Moss Envy features the upper Midwest's largest collection of organic latex and innerspring mattresses. Visit our showroom to experience the customized comfort of our best selling organic certified latex mattress!
If you're confused about the difference between Dunlop and Talalay, here's how they differ. They are neither types of latex nor types of rubber trees, but types of processing.
Dunlop is the traditional manufacturing process that’s been in use since 1929. The latex serum is whipped in a centrifuge, poured into a mold, covered and baked. The natural sediments in the mixture settle to the bottom of the mold. This makes Dunlop layers slightly firmer on the bottom side.
The Talalay process is more high tech. To make natural Talalay, after the latex is poured, the mold is sealed and the process continues in a vacuum. Then the mold is flash-frozen to stabilize the material. Because of the added steps, Talalay latex has a more consistent cell structure top to bottom and edge to edge, and it is more expensive than Dunlop. All Talalay pieces wider than 40" are seamed with Simalfa--a safe, water-based glue.
What other variables are there? Some companies add “fillers” such as clay to make the latex go further. (If you find a Queen natural latex mattress for $1000 or less, there are fillers.) And some companies boast “perimeter support”, known in the industry as racetracking. That means they use cheaper materials, usually polyurethane foam, around the outside of the latex. This does make the edge of the bed stiffer for sitting on. It also reduces the sleeping surface by up to 20%.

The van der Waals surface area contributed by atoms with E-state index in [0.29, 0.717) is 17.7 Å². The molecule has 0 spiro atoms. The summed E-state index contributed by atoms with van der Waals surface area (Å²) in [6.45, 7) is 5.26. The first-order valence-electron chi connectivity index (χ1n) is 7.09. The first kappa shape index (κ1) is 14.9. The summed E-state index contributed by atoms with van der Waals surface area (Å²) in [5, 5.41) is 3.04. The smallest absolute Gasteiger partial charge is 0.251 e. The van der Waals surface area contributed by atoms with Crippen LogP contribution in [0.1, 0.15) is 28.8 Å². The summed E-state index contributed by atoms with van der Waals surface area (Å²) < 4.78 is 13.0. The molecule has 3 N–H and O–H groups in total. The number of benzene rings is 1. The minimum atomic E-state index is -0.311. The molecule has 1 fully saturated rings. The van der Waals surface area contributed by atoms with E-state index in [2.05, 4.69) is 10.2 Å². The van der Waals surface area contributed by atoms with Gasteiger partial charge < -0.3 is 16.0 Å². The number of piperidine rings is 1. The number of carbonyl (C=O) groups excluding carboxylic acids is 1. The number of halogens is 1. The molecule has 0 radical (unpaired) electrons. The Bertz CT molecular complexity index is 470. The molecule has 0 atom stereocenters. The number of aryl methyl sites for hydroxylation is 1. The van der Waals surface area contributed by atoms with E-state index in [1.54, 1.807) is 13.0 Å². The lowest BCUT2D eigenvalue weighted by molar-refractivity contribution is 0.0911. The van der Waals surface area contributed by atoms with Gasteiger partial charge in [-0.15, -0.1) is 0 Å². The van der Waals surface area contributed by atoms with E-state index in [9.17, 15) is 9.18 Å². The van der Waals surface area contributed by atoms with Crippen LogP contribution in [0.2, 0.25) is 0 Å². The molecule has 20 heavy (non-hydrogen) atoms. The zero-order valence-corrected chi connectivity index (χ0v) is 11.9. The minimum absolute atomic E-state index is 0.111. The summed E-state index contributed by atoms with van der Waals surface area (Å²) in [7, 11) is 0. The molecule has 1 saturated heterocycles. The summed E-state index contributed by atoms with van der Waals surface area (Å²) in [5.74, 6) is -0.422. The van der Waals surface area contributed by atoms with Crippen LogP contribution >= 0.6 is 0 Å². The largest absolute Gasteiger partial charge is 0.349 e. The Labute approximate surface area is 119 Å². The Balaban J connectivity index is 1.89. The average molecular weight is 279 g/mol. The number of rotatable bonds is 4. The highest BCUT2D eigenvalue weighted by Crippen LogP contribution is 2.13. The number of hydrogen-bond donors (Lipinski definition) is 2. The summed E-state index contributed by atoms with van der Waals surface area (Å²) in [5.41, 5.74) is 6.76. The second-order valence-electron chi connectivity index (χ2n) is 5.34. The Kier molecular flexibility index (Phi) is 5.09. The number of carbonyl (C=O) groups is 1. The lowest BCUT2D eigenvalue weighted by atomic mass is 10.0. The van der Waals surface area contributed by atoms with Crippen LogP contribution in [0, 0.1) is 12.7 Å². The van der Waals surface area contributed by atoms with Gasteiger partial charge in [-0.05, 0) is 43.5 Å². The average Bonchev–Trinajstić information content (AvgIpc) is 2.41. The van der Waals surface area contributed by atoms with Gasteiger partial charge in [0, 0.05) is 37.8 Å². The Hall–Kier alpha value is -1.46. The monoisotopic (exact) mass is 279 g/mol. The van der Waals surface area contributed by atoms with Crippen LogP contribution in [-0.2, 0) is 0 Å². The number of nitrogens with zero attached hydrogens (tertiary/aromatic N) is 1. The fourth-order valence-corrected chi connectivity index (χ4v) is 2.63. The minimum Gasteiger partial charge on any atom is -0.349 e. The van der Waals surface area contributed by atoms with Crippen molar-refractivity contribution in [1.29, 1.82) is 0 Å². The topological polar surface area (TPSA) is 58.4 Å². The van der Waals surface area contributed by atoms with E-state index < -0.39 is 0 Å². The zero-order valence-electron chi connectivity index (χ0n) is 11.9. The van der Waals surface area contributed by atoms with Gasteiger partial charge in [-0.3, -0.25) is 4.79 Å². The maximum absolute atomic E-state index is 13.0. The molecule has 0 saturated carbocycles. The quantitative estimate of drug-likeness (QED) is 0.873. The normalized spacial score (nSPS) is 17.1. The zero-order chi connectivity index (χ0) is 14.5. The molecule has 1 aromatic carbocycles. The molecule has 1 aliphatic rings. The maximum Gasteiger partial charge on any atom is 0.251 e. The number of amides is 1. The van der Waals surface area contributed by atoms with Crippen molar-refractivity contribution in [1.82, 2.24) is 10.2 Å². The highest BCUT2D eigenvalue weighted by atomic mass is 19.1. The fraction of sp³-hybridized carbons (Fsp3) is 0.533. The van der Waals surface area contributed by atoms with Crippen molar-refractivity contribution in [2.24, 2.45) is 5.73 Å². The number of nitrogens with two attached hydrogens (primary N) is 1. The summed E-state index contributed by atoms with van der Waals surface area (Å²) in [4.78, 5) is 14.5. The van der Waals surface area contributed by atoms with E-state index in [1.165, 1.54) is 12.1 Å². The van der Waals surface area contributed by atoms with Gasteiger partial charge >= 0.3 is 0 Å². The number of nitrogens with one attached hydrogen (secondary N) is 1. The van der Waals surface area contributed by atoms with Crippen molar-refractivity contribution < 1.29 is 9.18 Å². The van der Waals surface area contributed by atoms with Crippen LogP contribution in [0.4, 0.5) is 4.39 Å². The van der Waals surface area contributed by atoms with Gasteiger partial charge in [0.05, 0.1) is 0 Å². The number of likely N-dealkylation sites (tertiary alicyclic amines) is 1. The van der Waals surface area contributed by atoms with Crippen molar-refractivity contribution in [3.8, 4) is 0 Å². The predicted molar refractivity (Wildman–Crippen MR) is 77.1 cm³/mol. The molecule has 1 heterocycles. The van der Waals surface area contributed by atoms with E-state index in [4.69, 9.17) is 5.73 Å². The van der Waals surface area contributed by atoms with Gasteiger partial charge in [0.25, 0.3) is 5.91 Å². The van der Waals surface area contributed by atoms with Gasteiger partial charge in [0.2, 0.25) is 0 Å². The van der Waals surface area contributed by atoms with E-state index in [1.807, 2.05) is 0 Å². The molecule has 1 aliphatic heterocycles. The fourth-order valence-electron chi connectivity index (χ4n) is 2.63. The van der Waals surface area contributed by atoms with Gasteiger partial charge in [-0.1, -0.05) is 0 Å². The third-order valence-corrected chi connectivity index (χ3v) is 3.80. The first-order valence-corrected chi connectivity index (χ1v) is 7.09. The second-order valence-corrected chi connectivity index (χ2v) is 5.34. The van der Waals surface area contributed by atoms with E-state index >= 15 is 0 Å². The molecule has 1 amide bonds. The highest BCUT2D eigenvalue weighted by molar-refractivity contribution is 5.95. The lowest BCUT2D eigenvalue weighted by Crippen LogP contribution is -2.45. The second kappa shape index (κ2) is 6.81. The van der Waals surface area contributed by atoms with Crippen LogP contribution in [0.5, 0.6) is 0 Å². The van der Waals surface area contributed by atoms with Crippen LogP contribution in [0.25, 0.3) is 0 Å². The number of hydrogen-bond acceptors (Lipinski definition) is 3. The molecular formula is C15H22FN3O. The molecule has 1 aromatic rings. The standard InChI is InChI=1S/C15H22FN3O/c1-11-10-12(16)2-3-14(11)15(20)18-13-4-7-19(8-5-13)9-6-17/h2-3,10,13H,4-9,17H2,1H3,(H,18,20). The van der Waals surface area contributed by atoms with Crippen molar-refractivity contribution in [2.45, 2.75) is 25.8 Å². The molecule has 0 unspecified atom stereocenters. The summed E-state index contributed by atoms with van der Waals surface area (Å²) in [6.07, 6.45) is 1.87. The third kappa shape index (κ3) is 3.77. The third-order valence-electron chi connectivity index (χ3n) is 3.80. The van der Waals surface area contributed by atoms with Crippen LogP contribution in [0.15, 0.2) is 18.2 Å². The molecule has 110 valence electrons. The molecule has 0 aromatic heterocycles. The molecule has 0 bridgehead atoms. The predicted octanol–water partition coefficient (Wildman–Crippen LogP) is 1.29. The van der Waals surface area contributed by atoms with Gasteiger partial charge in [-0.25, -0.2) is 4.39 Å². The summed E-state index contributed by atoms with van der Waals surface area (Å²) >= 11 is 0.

We think it’s a shame that companies selling natural Talalay say it’s superior and more pure than natural Dunlop, and vice versa. Both materials make a great mattress and are extremely pure relative to most conventional mattresses. (One company sold Dunlop latex one month, speaking negatively about Talalay, and the next month reversed their position.)
While it's true that Talalay has a wider range of ILDs, or firmness grades, in our experience Dunlop is heavier and more durable. If you like a very soft mattress, you will want Talalay at least for the top layer. (A layer of Soft Talalay is softer than a layer of Soft Dunlop.) If you have children who mistake their mattress for a trampoline, you will want Dunlop. That is why we sell both. We are also happy to combine the two. Feel free to call us at 612-374-4581, and we'll guide you to the right combination.